"Fat loss targeting is virtually impossible," says Harras. "Body fat is effectively your body's fuel reserves, and is distributed throughout the body, which means the most effective way to target fat loss is through a calorie deficit diet and a balanced workout of cardio and weights," he adds, pointing out that larger muscles = a higher calorie expenditure.
"Arm exercises will strengthen the muscles, but will have little-to-no effect on the fat stores in the arms," says the expert.
There are plenty of other reasons why you may want to take to your triceps, without necessarily toning them.
"From a performance perspective, doing tricep exercises will help increase the strength of any pushing exercises, for example, push ups and shoulder presses," explains Banks. "They are also great, when performed correctly, for maintaining and improving the joint health of your elbow."
5. Focusing on just one muscle
⚠️ Science lesson klaxon ⚠️ "The arm is made up of two muscles (biceps) and three muscles (triceps), but a common mistake when training arms is to focus on the same exercises which challenges only one of them, resulting in an imbalance over time," says Harras. Note to self: don't forget there's more than one muscle in the arm.
6. Only sticking to one type of cardio machine
This may baffle you - cardio has more to do with your arms than you'd think. May we refer you back to point number 4 about the futility of trying to target fat loss.
"Your arms aren't quite built for the same level of endurance as your legs," says Harras, "but if you're looking to build some upper body work into your cardio routine, switch the bike for the assault bike or the treadmill for the rower.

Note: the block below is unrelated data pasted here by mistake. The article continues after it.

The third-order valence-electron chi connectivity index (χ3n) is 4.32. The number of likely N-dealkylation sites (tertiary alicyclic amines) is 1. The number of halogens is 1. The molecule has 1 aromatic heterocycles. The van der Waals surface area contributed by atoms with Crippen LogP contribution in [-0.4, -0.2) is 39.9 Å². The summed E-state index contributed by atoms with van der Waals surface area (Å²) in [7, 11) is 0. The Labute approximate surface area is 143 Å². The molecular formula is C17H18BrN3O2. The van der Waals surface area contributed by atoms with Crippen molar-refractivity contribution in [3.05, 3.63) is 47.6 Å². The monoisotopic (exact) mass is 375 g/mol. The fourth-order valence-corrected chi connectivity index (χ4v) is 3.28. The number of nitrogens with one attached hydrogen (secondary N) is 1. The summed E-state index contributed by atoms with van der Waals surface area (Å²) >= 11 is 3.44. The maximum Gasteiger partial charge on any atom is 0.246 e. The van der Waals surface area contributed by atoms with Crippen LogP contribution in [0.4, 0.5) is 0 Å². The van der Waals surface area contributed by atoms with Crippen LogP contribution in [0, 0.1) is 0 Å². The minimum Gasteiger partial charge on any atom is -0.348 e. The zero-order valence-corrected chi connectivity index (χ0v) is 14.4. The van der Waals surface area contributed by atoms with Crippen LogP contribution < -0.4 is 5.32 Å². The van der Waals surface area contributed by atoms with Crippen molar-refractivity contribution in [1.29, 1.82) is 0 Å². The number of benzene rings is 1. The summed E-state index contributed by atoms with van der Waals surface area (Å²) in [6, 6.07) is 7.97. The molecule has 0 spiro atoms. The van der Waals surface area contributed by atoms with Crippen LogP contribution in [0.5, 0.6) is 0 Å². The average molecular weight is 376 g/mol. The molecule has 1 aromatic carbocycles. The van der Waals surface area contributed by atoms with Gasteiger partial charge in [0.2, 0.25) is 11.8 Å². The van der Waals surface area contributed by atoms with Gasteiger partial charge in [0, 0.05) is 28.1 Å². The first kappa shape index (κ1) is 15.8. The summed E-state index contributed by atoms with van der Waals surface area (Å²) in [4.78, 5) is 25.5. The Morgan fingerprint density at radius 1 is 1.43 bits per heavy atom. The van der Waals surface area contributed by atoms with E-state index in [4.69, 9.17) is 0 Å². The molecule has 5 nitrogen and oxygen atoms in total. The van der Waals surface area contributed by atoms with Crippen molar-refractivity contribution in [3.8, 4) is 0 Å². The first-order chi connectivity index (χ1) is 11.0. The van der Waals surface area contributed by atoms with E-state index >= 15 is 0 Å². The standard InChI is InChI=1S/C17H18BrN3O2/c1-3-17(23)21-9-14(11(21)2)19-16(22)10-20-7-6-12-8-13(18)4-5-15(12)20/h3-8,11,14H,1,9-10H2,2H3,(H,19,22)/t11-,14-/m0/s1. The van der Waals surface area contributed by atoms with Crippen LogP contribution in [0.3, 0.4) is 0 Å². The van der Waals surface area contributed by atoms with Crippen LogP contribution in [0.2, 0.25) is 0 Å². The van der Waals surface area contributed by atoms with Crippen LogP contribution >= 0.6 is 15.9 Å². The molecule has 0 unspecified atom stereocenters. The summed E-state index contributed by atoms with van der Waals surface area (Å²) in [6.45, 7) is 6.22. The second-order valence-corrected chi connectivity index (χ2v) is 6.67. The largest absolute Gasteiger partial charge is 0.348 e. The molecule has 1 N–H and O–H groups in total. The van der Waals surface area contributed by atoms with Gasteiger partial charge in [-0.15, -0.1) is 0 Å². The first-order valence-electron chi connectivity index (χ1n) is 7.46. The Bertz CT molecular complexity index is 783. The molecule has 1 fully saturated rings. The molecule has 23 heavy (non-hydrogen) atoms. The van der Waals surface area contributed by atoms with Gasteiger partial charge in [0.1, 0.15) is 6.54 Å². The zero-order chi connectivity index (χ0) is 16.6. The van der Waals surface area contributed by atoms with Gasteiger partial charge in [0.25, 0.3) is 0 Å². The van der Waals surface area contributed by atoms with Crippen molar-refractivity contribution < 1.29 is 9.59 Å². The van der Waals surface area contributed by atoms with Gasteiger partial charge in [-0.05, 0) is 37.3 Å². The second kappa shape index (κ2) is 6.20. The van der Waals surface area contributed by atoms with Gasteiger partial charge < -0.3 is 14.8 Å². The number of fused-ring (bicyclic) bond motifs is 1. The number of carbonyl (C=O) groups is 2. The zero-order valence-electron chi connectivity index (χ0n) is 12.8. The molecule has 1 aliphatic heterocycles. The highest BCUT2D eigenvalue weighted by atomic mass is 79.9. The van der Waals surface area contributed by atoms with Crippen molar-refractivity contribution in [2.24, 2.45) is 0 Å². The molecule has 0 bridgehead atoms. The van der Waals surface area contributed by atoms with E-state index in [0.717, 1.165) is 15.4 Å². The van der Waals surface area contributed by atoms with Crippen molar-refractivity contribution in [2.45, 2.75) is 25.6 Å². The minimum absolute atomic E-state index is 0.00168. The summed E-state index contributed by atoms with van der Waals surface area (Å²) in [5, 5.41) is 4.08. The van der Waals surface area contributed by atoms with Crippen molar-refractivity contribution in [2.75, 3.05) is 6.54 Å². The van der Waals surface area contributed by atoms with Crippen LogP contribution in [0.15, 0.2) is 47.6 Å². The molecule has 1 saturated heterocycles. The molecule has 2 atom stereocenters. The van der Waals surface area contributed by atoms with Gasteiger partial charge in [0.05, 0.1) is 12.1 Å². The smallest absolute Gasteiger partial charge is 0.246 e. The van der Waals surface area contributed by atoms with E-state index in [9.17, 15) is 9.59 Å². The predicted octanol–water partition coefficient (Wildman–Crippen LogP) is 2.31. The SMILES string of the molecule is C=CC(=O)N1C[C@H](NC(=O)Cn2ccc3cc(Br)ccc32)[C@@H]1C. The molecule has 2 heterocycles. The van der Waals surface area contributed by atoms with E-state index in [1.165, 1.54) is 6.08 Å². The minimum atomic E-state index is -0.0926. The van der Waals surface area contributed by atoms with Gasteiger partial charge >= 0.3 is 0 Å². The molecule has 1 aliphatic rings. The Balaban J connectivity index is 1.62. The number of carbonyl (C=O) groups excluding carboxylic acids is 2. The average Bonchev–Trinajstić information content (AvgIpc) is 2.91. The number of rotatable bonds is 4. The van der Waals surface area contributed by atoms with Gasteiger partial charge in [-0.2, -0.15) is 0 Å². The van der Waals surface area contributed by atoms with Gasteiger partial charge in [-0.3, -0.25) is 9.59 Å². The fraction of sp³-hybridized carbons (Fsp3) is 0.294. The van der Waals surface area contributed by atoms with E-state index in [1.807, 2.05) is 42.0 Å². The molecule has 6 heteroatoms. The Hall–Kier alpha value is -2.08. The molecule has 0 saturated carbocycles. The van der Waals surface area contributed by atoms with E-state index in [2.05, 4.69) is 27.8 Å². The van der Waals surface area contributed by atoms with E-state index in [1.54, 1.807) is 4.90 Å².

"By incorporating both upper and lower muscle groups, you'll increase your calorie burn during a workout. If combined with a balanced diet, this can aid with fat loss as long as there is a calorie deficit over the day."
7. Training arms too frequently
It's easy to fall into the trap of doing as much as you can, but less is definitely more when it comes to arms. "The muscles in the arms are much smaller than the rest of the body, so you need to ensure you have enough rest between workouts to continue progressing with your training," advises Harras. "If you overload the arm too often in a week, not only will you negatively impact your strength gains because your muscles don't have time to recover, but you'll also impact upper body workouts more generally, meaning you'll struggle with chest, back and shoulder workouts if the arms are feeling tired.
"Aim to train the arms a maximum of 2 days a week, and schedule your workouts so a lower body session follows a tough upper body day," suggests the expert. "This will help the upper body recover whilst still remaining active."
8. Failing to rest your entire body
And... rest. "Rest days are some of your most important days, because without adequate rest you will quickly enter an overtraining phase and you'll begin to see your fitness gains reduce," says Harras.
"The key is to listen to your body. If you begin to feel a little lethargic and under the weather, rest up or switch to a restorative yoga class, take a walk, or generally chill out and take it easy." We like that one...
So...what exercises should we try?
Want to build the strength in your arms? Then Banks has some suggestions, with pull-ups and planks a good way to get your biceps burning.
"Pull-ups primarily target the upper back, specifically the latissimus dorsi, along with the biceps, shoulders, and core. They are effective for building upper body strength and muscle definition," he explains.
"The plank exercise works your entire core and arms, especially the rectus abdominis. It involves maintaining a position similar to a push-up for as long as you can.
"However, it’s always best to either reach out and get a PT or go to a fitness class to ensure your form and technique are correct to prevent any injuries."
Hopefully, you're now more clued up when it comes to the actual exercises that will help you tone up those arms and strengthen your body overall!